By Tyler Devine
IOWA CITY, Iowa – If there was ever a question that Michael Lois’ competitive nature waned after a horrific accident that jeopardized his football career, the answer is a resounding “no”.
Two weeks after Lois verbally committed to Iowa last September, he took a dive from a trampoline into friend’s pool and hit his head on the bottom.
The dive resulted in three broken vertebrae and the fear that Lois would never walk again.
Just over a year after the accident, the Elkhorn, Wis. native has begun working out with his high school basketball team for the first time since eighth grade to satiate his competitive desire.
“I guess you could call it (a consolation prize),” Lois said. “I haven’t had anything with competition in a while, so I’m starting to get that itch and I need something to scratch, so basketball is perfect. It’s kind of aggressive and I used to play when I was younger. It’s just something I can do.”
There is perhaps nothing more telling of Lois' love of football than what he told the ambulance driver after the accident.
"When I was in the ambulance right there after the accident, I told the driver of the ambulance he had to hurry up because I had a football game that Friday, and they were like, ‘You’re going to have to sit that one out, bud’," Lois said.
Before he realized he had a potential future playing football, the 6-foot-4, 260-pound Lois wanted to be a Navy SEAL.
That mentality, along with support from friends and family, aided in Lois’ miraculous recovery.
It also helped to keep him from having a "woe-is-me" attitude during his recovery.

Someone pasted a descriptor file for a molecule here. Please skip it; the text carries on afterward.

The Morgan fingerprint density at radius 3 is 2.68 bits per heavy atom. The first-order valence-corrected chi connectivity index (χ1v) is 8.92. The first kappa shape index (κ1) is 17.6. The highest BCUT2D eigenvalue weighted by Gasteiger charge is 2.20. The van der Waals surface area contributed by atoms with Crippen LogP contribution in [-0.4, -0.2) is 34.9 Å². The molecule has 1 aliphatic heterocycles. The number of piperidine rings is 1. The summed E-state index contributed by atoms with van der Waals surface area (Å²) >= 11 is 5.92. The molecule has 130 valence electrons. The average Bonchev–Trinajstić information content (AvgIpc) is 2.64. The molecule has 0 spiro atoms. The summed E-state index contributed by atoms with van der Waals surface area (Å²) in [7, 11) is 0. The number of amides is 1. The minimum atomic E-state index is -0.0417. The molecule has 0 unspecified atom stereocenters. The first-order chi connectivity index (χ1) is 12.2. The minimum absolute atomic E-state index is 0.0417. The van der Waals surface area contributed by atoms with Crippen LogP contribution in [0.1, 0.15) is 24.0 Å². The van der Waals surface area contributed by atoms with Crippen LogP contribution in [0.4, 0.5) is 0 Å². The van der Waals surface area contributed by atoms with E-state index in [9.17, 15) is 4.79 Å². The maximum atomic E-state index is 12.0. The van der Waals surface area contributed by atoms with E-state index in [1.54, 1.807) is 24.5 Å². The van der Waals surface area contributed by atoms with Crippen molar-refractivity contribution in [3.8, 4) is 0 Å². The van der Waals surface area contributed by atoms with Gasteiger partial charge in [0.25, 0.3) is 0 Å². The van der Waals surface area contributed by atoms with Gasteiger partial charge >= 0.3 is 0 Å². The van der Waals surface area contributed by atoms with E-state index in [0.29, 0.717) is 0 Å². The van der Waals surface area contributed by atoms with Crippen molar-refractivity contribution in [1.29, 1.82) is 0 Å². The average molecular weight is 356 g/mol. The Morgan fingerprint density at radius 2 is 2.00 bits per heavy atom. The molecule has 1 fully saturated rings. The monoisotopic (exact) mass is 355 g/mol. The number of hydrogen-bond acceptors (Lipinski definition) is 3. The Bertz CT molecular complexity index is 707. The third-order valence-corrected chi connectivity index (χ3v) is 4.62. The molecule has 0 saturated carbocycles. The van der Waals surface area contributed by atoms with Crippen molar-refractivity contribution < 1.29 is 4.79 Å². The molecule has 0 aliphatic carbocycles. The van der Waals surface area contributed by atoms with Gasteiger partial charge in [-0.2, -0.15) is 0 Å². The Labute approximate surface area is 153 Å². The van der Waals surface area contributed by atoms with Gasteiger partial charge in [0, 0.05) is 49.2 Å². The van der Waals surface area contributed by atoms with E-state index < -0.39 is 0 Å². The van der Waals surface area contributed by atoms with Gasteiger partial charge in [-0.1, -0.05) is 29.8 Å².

“When I was younger, I always wanted to be a Navy SEAL and their mindset is to never give up and I just stuck with that and it helped me out,” Lois said. “Looking at other people’s situations, a lot of people have it worse than I do, so it’s hard to feel sorry for myself.”
Somewhere among Lois’ desire for competition lies a heap of loyalty, which has been reciprocated by the Iowa coaching staff.
Whether or not he ever wears an Iowa uniform, Lois will maintain his scholarship, and will do whatever it takes to be involved with the team.
“They could have just kicked me to the curb and said ‘Sorry, kid’, but they’ve stuck with me,” Lois said. “Iowa is obviously the right school to choose. Even for the younger kids who are getting recruited, look at my story. I committed to Iowa two weeks before the accident and I break my neck and then Iowa still stuck with me.
“If the football thing doesn’t work out, I’d like to be a coach at Iowa, because I would have the perfect story to tell any recruits or their families.”
Lois is visiting with most of the 2020 recruitng class this weekend for Iowa's matchup with Penn State.